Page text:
When Boy Soldier Napier joined the regiment, famous for the part it had once played in the ‘Charge of the Light Brigade’, it was stationed at Abbasia Barracks near Cairo in Egypt and was still an old-fashioned cavalry regiment, equipped with horses. Young Napier participated in the last of the pre-war colonial days as a regimental bandsman, playing at the many social functions that made up the expatriate way of life, and as a sportsman, competing for the regiment’s honour at boxing, football and swimming.
But this comfortable colonial life was soon to be swept away by the winds of war...
The regiment swapped its horses for tanks and headed into the desert to become part of the 7th Armoured Division, the Desert Rats, destined to take on Rommel’s Afrika Corps and eventually win the first Allied victory of the war at El Alamein. The 8th Hussars distinguished themselves during many engagements with the enemy.
Bandsman Napier was now a gunner in a tank, and when the North Africa campaign was over he returned to the UK with his regiment to prepare for D-Day. Once again, 8th Hussars were to be at the forefront, equipped with DD (Duplex Drive) Sherman tanks for the assault on the Normandy beaches. After battles for Caen and Falaise they fought their way across France, participated in the triumphant liberation of Brussels and continued on to Holland, where they were to be involved in Operation Market-Garden, the abortive combined airborne-land attack at Arnhem in September 1944, and Operation Varsity, the successful crossing of the Rhine at Wesel in March 1945. From there they continued into Nazi Germany and were at Bremen when the Third Reich finally surrendered.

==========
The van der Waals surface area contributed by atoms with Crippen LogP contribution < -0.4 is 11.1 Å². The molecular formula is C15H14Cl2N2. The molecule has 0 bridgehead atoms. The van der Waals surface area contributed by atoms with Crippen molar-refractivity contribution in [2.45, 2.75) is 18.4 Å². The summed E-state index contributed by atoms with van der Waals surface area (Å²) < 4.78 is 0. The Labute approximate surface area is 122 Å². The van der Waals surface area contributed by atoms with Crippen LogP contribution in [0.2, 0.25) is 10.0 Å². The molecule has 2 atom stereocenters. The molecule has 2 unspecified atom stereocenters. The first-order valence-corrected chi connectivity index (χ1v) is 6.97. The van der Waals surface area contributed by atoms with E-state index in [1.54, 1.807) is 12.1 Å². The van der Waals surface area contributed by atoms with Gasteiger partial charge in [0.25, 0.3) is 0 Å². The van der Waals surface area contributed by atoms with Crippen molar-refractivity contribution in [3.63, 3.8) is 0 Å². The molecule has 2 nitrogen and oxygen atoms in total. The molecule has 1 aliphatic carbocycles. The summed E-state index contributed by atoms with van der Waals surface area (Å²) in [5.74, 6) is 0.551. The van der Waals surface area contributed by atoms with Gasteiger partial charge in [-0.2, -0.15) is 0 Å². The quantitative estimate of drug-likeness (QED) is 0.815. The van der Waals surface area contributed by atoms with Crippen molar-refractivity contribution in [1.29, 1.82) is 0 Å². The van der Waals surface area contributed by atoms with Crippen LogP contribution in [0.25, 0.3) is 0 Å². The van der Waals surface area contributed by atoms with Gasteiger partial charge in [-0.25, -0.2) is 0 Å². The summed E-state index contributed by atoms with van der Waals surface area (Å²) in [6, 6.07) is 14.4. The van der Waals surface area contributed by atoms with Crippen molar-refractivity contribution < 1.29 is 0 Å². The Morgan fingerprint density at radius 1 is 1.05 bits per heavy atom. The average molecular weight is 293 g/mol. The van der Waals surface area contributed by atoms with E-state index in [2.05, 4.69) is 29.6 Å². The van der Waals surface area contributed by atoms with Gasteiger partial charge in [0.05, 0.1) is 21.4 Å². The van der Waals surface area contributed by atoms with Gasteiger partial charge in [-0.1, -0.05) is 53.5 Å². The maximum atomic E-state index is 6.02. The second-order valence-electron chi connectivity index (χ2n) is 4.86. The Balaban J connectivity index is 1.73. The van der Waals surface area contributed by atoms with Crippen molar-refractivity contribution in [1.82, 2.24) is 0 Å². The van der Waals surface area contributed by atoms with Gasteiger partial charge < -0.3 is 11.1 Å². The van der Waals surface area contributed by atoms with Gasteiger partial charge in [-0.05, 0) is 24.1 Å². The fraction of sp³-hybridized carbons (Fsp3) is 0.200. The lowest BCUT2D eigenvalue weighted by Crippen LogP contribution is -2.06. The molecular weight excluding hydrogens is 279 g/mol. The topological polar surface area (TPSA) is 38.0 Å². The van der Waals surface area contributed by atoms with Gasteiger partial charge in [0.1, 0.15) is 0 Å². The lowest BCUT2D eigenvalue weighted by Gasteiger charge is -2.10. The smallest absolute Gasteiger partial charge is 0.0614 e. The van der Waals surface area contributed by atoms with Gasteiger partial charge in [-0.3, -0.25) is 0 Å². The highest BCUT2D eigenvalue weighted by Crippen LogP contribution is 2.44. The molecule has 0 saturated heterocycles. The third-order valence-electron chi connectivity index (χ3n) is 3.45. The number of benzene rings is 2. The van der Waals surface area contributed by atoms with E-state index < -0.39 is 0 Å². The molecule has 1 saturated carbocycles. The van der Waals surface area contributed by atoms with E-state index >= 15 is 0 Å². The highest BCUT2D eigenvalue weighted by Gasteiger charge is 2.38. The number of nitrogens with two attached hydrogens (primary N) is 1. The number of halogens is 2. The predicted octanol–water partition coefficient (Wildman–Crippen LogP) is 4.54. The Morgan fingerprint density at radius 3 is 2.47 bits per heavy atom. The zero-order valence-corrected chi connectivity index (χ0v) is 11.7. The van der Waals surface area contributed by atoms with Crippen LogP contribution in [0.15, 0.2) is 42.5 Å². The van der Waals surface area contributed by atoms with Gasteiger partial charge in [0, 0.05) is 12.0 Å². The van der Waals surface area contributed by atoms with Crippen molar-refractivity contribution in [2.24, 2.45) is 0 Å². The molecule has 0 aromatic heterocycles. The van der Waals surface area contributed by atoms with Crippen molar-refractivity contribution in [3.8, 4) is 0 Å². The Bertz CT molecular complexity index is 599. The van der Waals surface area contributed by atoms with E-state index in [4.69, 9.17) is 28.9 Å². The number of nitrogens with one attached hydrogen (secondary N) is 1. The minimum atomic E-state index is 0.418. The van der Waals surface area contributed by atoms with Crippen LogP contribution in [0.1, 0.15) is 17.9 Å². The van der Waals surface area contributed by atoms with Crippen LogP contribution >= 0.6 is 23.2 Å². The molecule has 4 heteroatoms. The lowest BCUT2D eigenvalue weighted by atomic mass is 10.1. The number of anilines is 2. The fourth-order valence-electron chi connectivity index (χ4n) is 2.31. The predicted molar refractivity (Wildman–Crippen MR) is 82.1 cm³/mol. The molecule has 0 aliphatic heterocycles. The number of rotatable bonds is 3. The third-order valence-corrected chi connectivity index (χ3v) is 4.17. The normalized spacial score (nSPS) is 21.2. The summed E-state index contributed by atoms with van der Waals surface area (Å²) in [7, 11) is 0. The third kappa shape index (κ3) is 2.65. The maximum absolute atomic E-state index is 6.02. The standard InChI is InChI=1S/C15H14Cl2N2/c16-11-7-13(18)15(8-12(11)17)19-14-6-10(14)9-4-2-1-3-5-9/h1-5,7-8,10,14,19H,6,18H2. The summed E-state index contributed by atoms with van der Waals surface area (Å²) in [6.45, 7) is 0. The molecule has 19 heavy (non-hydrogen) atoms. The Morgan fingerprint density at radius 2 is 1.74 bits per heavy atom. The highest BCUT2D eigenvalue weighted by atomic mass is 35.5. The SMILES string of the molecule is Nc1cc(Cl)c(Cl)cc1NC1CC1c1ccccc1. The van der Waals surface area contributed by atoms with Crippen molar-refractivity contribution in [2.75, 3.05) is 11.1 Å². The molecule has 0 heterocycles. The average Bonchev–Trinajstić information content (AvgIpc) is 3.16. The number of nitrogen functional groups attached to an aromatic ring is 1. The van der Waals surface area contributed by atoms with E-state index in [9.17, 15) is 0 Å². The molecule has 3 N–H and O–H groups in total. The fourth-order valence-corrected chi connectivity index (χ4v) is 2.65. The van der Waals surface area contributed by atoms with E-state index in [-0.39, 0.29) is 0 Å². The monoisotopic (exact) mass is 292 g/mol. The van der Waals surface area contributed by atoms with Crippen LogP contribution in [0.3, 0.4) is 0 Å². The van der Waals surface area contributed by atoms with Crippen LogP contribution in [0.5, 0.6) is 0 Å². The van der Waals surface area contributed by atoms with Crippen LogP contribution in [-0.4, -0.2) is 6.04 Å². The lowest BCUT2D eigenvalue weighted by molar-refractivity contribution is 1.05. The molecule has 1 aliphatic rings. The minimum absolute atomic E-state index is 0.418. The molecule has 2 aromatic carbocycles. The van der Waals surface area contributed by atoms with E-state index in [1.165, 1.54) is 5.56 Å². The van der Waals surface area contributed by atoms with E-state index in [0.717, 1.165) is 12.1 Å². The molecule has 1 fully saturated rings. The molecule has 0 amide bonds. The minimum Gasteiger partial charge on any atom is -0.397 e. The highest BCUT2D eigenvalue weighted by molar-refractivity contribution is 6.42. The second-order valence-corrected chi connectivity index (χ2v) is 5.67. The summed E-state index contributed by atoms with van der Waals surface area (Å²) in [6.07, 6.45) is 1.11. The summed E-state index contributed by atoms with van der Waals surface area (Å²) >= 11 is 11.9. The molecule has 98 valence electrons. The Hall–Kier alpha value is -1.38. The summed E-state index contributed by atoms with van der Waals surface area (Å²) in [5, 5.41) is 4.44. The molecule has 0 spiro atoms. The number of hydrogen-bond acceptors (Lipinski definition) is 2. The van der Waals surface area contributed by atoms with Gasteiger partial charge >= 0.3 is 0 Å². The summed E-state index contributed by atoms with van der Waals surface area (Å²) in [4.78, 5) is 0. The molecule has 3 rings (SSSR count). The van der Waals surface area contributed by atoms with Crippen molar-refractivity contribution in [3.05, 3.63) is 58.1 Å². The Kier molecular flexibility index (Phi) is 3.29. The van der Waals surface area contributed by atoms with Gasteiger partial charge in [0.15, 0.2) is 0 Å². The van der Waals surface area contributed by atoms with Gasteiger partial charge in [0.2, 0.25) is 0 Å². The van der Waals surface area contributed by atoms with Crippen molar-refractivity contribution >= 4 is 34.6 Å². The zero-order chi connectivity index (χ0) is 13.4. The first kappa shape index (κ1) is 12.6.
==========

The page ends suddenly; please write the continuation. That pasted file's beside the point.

With peacetime came a new opportunity, and as personal assistant to General Hackett, Napier enjoyed a taste of the high-life in postwar Germany.
But the end of World War 2 did not mean the end of the fighting for the 8th Hussars; in 1948 they were deployed in Korea, where once again they were in the thick of the action, and gunner Napier, now a battle-hardened and experienced ‘tankie’, played his part.
The Korean war over, Napier continued to serve with the regiment in various capacities until 1959, when the name of the 8th Hussars finally passed into history. The regiment was absorbed into another and Richard Napier, one of its oldest stalwarts, decided to call it a day and retired from the armed forces.
This unique memoir, which records over a quarter of a century of the regiment's history and some of its finest campaigns from the point of view of a regular soldier, will be of great interest to military historians, former regimental members and those with an interest in World War 2.